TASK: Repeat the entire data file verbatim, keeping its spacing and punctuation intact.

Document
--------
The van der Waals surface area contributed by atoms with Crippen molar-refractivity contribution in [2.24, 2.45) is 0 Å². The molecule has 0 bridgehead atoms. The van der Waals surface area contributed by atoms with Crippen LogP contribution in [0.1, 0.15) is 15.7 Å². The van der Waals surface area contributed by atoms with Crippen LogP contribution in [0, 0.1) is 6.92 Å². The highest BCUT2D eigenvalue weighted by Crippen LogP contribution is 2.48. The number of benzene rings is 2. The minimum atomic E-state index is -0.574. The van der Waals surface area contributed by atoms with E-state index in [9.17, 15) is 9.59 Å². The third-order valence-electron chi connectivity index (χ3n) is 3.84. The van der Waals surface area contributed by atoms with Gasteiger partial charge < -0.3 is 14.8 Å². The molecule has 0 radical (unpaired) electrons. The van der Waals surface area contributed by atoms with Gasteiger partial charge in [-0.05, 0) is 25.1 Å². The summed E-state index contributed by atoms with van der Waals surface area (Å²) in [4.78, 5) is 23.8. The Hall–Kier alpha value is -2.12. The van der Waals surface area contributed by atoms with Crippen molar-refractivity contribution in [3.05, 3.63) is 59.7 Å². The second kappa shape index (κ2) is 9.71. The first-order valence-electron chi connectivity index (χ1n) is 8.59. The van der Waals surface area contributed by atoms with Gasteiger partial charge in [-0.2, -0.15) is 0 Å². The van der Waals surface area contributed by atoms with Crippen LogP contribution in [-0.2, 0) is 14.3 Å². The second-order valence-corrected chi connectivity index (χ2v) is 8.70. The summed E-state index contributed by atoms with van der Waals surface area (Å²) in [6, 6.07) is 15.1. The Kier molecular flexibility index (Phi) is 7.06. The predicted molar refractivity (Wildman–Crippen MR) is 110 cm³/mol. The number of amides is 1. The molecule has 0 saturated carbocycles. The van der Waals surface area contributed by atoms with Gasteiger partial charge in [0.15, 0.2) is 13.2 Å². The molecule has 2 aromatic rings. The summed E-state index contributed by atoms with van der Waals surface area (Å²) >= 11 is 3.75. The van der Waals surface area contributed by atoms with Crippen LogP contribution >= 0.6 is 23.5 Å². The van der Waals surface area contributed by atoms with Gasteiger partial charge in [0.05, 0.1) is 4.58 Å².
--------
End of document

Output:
The van der Waals surface area contributed by atoms with Crippen molar-refractivity contribution in [2.24, 2.45) is 0 Å². The molecule has 0 bridgehead atoms. The van der Waals surface area contributed by atoms with Crippen LogP contribution in [0.1, 0.15) is 15.7 Å². The van der Waals surface area contributed by atoms with Crippen LogP contribution in [0, 0.1) is 6.92 Å². The highest BCUT2D eigenvalue weighted by Crippen LogP contribution is 2.48. The number of benzene rings is 2. The minimum atomic E-state index is -0.574. The van der Waals surface area contributed by atoms with E-state index in [9.17, 15) is 9.59 Å². The third-order valence-electron chi connectivity index (χ3n) is 3.84. The van der Waals surface area contributed by atoms with Gasteiger partial charge < -0.3 is 14.8 Å². The molecule has 0 radical (unpaired) electrons. The van der Waals surface area contributed by atoms with Gasteiger partial charge in [-0.05, 0) is 25.1 Å². The summed E-state index contributed by atoms with van der Waals surface area (Å²) in [4.78, 5) is 23.8. The Hall–Kier alpha value is -2.12. The van der Waals surface area contributed by atoms with Crippen molar-refractivity contribution in [3.05, 3.63) is 59.7 Å². The second kappa shape index (κ2) is 9.71. The first-order valence-electron chi connectivity index (χ1n) is 8.59. The van der Waals surface area contributed by atoms with Gasteiger partial charge in [-0.2, -0.15) is 0 Å². The van der Waals surface area contributed by atoms with Crippen LogP contribution in [-0.2, 0) is 14.3 Å². The second-order valence-corrected chi connectivity index (χ2v) is 8.70. The summed E-state index contributed by atoms with van der Waals surface area (Å²) in [6, 6.07) is 15.1. The Kier molecular flexibility index (Phi) is 7.06. The predicted molar refractivity (Wildman–Crippen MR) is 110 cm³/mol. The number of amides is 1. The molecule has 0 saturated carbocycles. The van der Waals surface area contributed by atoms with Gasteiger partial charge in [0.15, 0.2) is 13.2 Å². The molecule has 2 aromatic rings. The summed E-state index contributed by atoms with van der Waals surface area (Å²) >= 11 is 3.75. The van der Waals surface area contributed by atoms with Crippen LogP contribution >= 0.6 is 23.5 Å². The van der Waals surface area contributed by atoms with Gasteiger partial charge in [0.05, 0.1) is 4.58 Å².